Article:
Nearly seventy years after the founding of the European Court of Human Rights it has dispensed more than 20,000 judgments and affects the lives of over 800 million people. The seventh edition of Jacobs, White & Ovey: The European Convention on Human Rights provides an analysis of this area of the law. Examining each of the Convention rights in turn, this book lays out the key principles. Updated with all the significant developments of the previous three years, it offers a synthesis of commentary and carefully selected case-law, focusing on the European Convention itself rather than its implementation in any one Member State. Part 1 of the book looks at institutions and procedures, including the context, enforcement, and scope of the Convention. Part 2 examines Convention rights in terms of many aspects, including rights to remedy, rights to life, prohibition of torture, protection from slavery and forced labour, and family and private life. Part 2 also examines the freedom of thought, conscience, and religion; the freedom of expression; and the freedom of assembly and association. The rights to education and elections are considered towards the end of Part 2, as are the freedoms of movement and from discrimination. Part 3 reflects on the achievements and criticisms of the Court and examines the prospects and challenges facing the Court in the present political climate and in the future.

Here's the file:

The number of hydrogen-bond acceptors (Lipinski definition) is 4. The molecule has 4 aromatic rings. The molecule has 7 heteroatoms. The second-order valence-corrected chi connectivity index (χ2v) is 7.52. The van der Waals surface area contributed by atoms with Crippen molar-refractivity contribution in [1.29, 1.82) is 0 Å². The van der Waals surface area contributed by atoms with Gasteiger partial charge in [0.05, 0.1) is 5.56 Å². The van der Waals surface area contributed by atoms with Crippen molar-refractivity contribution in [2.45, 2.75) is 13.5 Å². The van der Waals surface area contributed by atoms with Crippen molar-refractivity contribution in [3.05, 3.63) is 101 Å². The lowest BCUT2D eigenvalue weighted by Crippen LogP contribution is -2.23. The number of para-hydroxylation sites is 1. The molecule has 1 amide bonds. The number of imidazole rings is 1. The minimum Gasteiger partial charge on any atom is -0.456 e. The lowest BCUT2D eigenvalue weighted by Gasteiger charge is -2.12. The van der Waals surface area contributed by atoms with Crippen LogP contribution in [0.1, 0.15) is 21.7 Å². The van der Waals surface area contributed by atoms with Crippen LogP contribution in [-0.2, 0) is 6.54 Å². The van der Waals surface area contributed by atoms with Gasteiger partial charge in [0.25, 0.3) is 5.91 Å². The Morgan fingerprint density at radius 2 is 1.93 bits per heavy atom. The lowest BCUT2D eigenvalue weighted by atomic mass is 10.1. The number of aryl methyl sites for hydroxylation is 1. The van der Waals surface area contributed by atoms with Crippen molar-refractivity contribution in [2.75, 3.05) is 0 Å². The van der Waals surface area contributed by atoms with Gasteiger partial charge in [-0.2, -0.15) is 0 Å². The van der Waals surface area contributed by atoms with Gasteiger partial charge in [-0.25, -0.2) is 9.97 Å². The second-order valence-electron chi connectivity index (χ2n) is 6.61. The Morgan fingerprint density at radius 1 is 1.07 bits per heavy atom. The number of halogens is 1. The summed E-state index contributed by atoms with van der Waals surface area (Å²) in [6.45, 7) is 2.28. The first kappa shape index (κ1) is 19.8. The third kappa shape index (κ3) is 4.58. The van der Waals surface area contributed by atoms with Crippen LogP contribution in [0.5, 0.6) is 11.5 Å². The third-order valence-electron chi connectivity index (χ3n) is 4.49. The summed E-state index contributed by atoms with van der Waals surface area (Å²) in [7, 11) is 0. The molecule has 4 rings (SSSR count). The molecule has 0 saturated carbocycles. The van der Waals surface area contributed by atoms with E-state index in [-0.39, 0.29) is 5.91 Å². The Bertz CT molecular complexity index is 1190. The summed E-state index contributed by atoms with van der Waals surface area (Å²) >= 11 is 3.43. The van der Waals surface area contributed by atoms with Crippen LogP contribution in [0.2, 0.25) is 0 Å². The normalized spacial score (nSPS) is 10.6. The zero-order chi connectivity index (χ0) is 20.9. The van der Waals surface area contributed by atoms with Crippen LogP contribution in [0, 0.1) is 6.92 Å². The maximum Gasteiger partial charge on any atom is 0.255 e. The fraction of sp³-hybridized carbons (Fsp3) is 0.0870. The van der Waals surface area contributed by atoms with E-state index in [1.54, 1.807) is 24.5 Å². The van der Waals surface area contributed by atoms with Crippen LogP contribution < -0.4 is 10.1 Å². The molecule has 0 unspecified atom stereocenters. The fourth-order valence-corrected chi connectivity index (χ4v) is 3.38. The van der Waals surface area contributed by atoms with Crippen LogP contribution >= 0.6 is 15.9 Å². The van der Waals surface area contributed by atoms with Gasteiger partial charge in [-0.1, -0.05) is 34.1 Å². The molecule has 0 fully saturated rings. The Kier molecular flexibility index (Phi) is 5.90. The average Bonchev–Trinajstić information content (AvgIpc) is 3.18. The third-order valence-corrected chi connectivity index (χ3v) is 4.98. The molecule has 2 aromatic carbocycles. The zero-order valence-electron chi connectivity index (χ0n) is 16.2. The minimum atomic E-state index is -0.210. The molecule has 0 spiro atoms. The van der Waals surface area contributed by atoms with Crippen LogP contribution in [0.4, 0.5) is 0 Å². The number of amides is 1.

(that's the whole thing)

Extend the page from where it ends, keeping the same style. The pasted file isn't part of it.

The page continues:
Keywords:Convention rights, case-law, enforcement, remedy, right to life, torture, slavery, forced labour, freedoms, expression, freedom of movement, European Court of Human Rights
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- Part 1 Institutions and Procedures
- Part 2 Convention Rights
- Part 3 Reflections